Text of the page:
As I left an energizing client offsite in Budapest last week, I realized how often I find myself in the position of saying goodbye. As a coach, I find often myself in the position of starting or ending relationships – whether with individuals, companies or even in the MBA classes that I teach. The nature of my work is cyclical, where for a few months or even a few days, in the case of workshops or seminars, I enjoy a productive, deep and intense relationship and connection with people. And then we say goodbye. Sometimes for good. In our work lives, saying goodbye is getting more and more frequent as we move through departments, countries, teams and companies.
Most of us fall into two categories of saying goodbye:
1) Dreading it – we hate the feeling and so just avoid saying goodbye
2) Rushing through it – we go into a default mode, as we rush past what is ending to the next thing that is beginning.
As a result we often miss opportunities to truly engage and connect with people by saying goodbye in a meaningful way. So what can you do to make this less grueling? I have found three tips that help me the most:
1. Prepare for the occasion. All of us know when the end is near, but we hate the uncertainty and abruptness of it all, and so we gloss over it. Is this all? Can l move on? So actually take a few minutes to think through these questions: How does this training/meeting/relationship fit into the larger picture of my life? What was the takeaway and how do I feel about it? I’m not suggesting a big long process here – just a couple minutes of intentional thinking which will give you clarity. Preparing in this way allows you to make visible the full range of emotions you are feeling and to react or behave in a manner that is consistent with your true feelings and character. It allows you to behave intentionally rather than through default behavior of fear and awkwardness. As you continue this practice, it gets faster.
2. Manage and Express the Emotions. Just identifying and giving a name to the emotions has a calming effect. However, expressing your true intent to the rest of the team or business partner is what creates the “sense of an ending”, to use Julian Barnes’ term. With individual clients, I send a short worksheet before our last meeting to help them think about what they have learned/gotten through this process, how they have changed and what it means in the context of their lives. And I do the same. Depending on the person, we can spend from 5 minutes at the end of the last session to over an hour discussing this. But when we leave, there is a connection — a sense of belonging and purpose of our time together. And this is the purpose of closure. In bigger groups, taking a few minutes of personal reflection and then sharing with a partner achieves the same purpose. On a personal level, just acknowledging gratefulness for the time spent together with another person goes a long way in creating a connection and is always well received.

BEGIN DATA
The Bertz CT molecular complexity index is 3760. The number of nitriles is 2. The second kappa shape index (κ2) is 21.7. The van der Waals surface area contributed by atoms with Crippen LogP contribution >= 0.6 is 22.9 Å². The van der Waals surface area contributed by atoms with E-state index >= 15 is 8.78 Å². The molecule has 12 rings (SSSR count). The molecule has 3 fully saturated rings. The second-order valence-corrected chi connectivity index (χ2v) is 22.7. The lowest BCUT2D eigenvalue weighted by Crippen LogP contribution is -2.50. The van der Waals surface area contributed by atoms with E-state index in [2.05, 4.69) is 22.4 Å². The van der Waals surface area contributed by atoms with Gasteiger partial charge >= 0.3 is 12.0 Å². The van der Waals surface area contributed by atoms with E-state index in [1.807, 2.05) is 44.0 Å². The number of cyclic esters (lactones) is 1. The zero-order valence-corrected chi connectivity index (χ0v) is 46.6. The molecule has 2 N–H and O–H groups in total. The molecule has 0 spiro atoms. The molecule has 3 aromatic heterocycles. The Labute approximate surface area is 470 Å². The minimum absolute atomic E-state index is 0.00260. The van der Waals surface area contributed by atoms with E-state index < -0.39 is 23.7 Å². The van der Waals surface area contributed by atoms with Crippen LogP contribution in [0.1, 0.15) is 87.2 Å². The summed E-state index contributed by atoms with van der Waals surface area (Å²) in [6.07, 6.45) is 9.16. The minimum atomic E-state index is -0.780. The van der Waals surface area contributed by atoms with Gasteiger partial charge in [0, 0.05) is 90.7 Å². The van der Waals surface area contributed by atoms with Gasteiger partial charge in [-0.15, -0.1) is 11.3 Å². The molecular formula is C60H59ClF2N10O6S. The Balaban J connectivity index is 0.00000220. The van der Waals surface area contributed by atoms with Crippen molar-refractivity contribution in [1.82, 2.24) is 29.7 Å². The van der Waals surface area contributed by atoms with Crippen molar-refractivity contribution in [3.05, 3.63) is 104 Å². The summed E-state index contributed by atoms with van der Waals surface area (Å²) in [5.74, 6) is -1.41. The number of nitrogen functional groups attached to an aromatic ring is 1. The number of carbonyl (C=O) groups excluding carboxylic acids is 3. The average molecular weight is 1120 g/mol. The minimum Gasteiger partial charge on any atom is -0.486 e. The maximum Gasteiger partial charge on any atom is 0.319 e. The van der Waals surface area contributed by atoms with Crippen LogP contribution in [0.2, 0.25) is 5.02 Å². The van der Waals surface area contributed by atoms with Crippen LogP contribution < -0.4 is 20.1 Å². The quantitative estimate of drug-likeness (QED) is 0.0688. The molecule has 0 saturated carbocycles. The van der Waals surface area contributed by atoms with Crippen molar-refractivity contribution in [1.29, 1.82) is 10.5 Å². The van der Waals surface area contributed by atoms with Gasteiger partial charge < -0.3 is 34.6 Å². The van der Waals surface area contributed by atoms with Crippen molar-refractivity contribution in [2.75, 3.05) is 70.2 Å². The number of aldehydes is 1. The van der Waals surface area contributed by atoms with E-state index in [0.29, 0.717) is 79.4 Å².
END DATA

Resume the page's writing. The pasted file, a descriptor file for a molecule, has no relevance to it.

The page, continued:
3. Accept that things move on. When we are working successfully with others, we enter into a rhythm, a flow. We feel connected, energized and powerful. Unfortunately, when that relationship comes to an end, we feel a let-down, a sense of being empty and so perhaps that interferes with our readiness to say goodbye. This is a normal feeling, and if we accept that the emotions we are feeling are actually appropriate to the occasion, we are less anxious about it.
As a society, we tend to avoid things that make us feel uncomfortable or awkward. But learning to stand in discomfort is not only a key skill to acquire, but it has a high ROI with respect to personal closure, wisdom and poise.